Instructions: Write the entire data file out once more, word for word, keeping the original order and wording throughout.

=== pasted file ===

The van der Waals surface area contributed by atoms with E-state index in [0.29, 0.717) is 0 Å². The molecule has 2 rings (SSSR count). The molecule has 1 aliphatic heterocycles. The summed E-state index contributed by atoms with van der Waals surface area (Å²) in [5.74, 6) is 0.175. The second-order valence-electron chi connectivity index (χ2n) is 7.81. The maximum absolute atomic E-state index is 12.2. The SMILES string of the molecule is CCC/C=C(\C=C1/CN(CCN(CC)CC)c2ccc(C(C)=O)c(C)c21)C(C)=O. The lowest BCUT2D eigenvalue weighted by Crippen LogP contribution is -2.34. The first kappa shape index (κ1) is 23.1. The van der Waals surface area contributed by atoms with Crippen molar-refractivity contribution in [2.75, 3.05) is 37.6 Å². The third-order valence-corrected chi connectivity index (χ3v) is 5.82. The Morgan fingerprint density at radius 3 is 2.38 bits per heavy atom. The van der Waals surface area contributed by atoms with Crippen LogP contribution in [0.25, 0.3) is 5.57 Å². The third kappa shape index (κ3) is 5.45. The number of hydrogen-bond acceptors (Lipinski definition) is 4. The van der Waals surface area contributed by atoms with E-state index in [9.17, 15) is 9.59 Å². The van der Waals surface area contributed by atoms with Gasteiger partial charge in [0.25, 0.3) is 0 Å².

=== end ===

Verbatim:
The van der Waals surface area contributed by atoms with E-state index in [0.29, 0.717) is 0 Å². The molecule has 2 rings (SSSR count). The molecule has 1 aliphatic heterocycles. The summed E-state index contributed by atoms with van der Waals surface area (Å²) in [5.74, 6) is 0.175. The second-order valence-electron chi connectivity index (χ2n) is 7.81. The maximum absolute atomic E-state index is 12.2. The SMILES string of the molecule is CCC/C=C(\C=C1/CN(CCN(CC)CC)c2ccc(C(C)=O)c(C)c21)C(C)=O. The lowest BCUT2D eigenvalue weighted by Crippen LogP contribution is -2.34. The first kappa shape index (κ1) is 23.1. The van der Waals surface area contributed by atoms with Crippen molar-refractivity contribution in [2.75, 3.05) is 37.6 Å². The third-order valence-corrected chi connectivity index (χ3v) is 5.82. The Morgan fingerprint density at radius 3 is 2.38 bits per heavy atom. The van der Waals surface area contributed by atoms with Crippen LogP contribution in [0.25, 0.3) is 5.57 Å². The third kappa shape index (κ3) is 5.45. The number of hydrogen-bond acceptors (Lipinski definition) is 4. The van der Waals surface area contributed by atoms with E-state index in [9.17, 15) is 9.59 Å². The van der Waals surface area contributed by atoms with Gasteiger partial charge in [0.25, 0.3) is 0 Å².